The perfect guy doesn't exist by Sophie Gonzales

cover image

Sophie Gonzales has described her latest novel as a fun love letter to ‘fanfic’ and romance stories. The central premise is that due to some strange circumstance, a thunderstorm, a dream, we’re not sure, Ivy’s heartthrob from the show ‘Hot, Magical and Deadly’ (H-MAD), has amazingly come to life, in her bedroom, while her parents are away. It is Weston, the gorgeous guy depicted on the book cover, flexing his muscles in that typical crossed arms stance so many teenage guys like to emulate. Weston is the hero that loves Ivy absolutely and enduringly in all the romantic fanfiction stories she uploads to the net. The only problem is that as he starts to re-enact all the romantic tropes she has created, it begins to feel like maybe the perfect guy might not be that great to have around after all.

The fantasy element is the platform for a lot of comic situations that Ivy and her best friend Henry, and her former crush and not-so-best friend Mack, struggle to handle in the real world. While Ivy has been writing her fan fiction, her own life has become another hate to love story. It is only when she starts to view her conversations and her actions from the perspective of another, that she begins to realise that not everything centres around herself, and that other people have been struggling to deal with their own problems alongside her. Gonzales has incorporated good lessons about better communication and consideration of others amidst all the comic capers.

As with Gonzales' other novels this is another lighthearted LGBQTI+ story for young adult readers. Ivy realises that she is bisexual, Mack is lesbian, and Henry is aroace, meaning someone who is both aromantic and asexual. The three become true friends, united by the problem of what to do about the fantastical but increasingly disturbing Weston.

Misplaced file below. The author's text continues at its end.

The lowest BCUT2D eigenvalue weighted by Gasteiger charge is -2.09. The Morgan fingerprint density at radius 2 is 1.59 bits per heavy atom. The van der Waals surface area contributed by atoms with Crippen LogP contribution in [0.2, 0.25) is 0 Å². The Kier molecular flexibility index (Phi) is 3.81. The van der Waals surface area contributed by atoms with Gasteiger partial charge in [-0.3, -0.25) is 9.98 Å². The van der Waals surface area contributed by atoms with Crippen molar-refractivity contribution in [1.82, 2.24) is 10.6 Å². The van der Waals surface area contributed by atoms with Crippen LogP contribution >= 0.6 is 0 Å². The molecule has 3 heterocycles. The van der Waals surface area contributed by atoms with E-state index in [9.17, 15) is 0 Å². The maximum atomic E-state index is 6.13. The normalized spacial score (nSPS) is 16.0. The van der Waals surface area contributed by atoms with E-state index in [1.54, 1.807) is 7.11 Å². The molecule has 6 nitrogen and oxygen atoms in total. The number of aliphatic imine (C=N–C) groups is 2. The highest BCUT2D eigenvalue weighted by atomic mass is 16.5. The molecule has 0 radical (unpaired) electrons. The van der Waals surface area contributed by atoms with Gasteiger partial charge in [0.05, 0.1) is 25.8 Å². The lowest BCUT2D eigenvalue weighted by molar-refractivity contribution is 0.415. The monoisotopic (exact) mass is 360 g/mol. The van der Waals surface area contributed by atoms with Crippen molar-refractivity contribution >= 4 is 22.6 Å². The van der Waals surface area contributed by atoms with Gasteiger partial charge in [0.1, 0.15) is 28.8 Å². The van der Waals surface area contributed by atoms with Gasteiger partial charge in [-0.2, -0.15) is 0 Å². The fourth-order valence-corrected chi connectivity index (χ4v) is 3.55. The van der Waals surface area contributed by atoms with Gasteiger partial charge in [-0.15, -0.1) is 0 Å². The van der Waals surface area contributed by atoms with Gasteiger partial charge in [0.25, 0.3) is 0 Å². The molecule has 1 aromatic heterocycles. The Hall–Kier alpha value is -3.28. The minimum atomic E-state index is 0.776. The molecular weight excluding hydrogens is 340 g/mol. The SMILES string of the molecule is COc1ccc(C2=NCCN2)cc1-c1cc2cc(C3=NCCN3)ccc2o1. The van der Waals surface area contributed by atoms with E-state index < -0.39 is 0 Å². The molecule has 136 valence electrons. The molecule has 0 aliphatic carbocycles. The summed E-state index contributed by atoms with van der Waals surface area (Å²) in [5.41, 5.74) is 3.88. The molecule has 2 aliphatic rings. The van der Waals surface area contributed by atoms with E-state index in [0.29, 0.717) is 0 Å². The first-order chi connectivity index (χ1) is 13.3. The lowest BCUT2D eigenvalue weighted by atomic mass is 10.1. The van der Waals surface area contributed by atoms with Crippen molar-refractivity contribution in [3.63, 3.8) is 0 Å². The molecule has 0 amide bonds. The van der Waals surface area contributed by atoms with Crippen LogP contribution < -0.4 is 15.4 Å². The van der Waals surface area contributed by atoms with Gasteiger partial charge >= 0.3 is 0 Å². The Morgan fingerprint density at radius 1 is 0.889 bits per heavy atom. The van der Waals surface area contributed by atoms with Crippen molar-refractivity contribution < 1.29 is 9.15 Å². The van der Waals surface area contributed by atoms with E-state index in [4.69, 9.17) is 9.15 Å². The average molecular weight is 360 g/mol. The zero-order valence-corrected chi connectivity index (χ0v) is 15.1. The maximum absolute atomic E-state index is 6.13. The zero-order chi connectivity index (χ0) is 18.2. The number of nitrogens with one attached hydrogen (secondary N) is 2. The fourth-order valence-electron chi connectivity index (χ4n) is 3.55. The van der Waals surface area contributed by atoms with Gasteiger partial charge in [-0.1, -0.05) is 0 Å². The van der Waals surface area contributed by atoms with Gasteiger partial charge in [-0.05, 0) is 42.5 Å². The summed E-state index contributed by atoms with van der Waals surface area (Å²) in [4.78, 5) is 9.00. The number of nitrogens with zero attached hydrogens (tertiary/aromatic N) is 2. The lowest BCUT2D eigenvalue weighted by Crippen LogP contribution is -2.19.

Gonzales excels in the argumentative dialogue that escalates from first off-the-cuff retort to mean things each speaker regrets afterwards. The sarcastic remarks tossed out by Henry are also very funny. It is easy to be drawn into the very realistic conflicts between the teenage characters, and this is part of what keeps the reader engaged. That, and the really very funny scenarios. Just how did Weston become real, and how are they going to send him back where he came from?

For me, the only drawback to the novel is the setting in America, and the American language that is included. Gonzales is an Australian writer, and while I understand the drive to reach an international audience, I think it is a shame that she has to Americanise her stories. But, that said, I admit that once I got into the novel, any awkwardness just fell away and I really enjoyed the ride. This is another great rom-com for Young Adult readers, probably for a slightly younger audience than ‘Never ever getting back together’ (2022) which was also a lot of fun.

Themes: LGBQTI+, Humour, Romance, Fan fiction, Fantasy.

Helen Eddy